On or about August 17, 2016, the Conspirators added, “please tell me if i can help u anyhow ... it would be a great pleasure to me.” On or about September 9, 2016, the Conspirators, again posing as Guccifer 2.0, referred to a stolen DCCC document posted online and asked the person, “what do u think of the info on the turnout model for the democrats entire presidential campaign.” The person responded, “[p]retty standard.”
This person has been identified as Roger Stone—by Stone himself. Stone published the very exchange described in the indictment on his website, StoneColdTruth, in March 2017.
The indictment also briefly mentions an interaction between the conspirators and a reporter to whom they sent documents regarding the Black Lives Matter movement. Lee Stranahan of Breitbart News and Sputnik has publicly disclosed his interaction with Guccifer 2.0 and said Friday on Twitter that he is the journalist mentioned in the document. The special counsel also describes an exchange in which Guccifer 2.0 directly offers stolen emails from “Hillary Clinton’s staff” to a U.S. reporter. The Smoking Gun website has claimed to be this reporter.
The indictment describes a “state lobbyist and online source of political news” as having received 2.5 gigabytes of stolen data from Guccifer 2.0, including donor records and personal identifying information of more than 2,000 Democratic donors. The Wall Street Journal reported in March 2017 that this individual is Florida GOP operative Aaron Nevins. Nevins, who posted under the pen name Mark Miewurd on the website HelloFLA!, later described his interaction with Guccifer 2.0 in an interview with the Sun Sentinel.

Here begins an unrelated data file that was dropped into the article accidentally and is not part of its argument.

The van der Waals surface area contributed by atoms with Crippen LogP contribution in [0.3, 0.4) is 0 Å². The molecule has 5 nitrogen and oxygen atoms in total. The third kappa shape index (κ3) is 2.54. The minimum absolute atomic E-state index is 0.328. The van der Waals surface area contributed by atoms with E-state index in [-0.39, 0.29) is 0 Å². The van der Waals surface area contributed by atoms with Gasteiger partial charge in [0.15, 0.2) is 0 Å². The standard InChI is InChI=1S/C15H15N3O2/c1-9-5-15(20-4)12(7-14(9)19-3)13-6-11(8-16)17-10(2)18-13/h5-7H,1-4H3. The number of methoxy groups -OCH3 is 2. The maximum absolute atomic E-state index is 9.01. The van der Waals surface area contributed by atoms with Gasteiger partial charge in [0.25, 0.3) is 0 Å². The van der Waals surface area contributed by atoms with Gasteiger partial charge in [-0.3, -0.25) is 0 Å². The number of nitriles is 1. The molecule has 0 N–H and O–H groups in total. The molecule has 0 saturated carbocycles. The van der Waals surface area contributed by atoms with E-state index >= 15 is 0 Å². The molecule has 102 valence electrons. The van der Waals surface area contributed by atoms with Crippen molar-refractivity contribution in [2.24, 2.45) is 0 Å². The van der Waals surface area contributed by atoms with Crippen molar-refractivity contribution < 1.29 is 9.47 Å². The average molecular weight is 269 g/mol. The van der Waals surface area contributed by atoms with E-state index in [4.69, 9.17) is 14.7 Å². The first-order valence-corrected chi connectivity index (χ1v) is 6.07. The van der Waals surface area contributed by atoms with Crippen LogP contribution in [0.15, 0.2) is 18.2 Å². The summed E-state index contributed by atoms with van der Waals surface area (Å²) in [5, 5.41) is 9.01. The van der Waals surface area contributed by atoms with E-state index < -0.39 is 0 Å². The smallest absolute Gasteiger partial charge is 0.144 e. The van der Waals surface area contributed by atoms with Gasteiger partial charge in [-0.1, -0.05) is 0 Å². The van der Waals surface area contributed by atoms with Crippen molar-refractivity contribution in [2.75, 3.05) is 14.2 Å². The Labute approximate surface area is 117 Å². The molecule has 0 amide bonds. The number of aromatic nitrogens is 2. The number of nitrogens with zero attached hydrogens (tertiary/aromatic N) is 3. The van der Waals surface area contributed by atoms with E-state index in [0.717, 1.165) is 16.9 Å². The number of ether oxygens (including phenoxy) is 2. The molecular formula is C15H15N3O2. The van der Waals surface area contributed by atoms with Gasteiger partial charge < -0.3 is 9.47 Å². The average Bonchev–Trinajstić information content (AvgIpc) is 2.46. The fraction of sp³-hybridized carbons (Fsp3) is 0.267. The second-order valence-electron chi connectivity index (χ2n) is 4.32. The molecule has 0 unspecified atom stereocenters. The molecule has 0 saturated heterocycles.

There is one major U.S. interlocutor mentioned who remains something of a mystery. According to the indictment, on Aug. 15, 2016, Guccifer 2.0 received a request for stolen documents from a congressional candidate and sent documents to the candidate. While it is not immediately clear who the congressional candidate may have been, the New York Times in December 2016 reported on several Democratic congressional candidates who were victims of leaks of hacked DNC and DCCC information.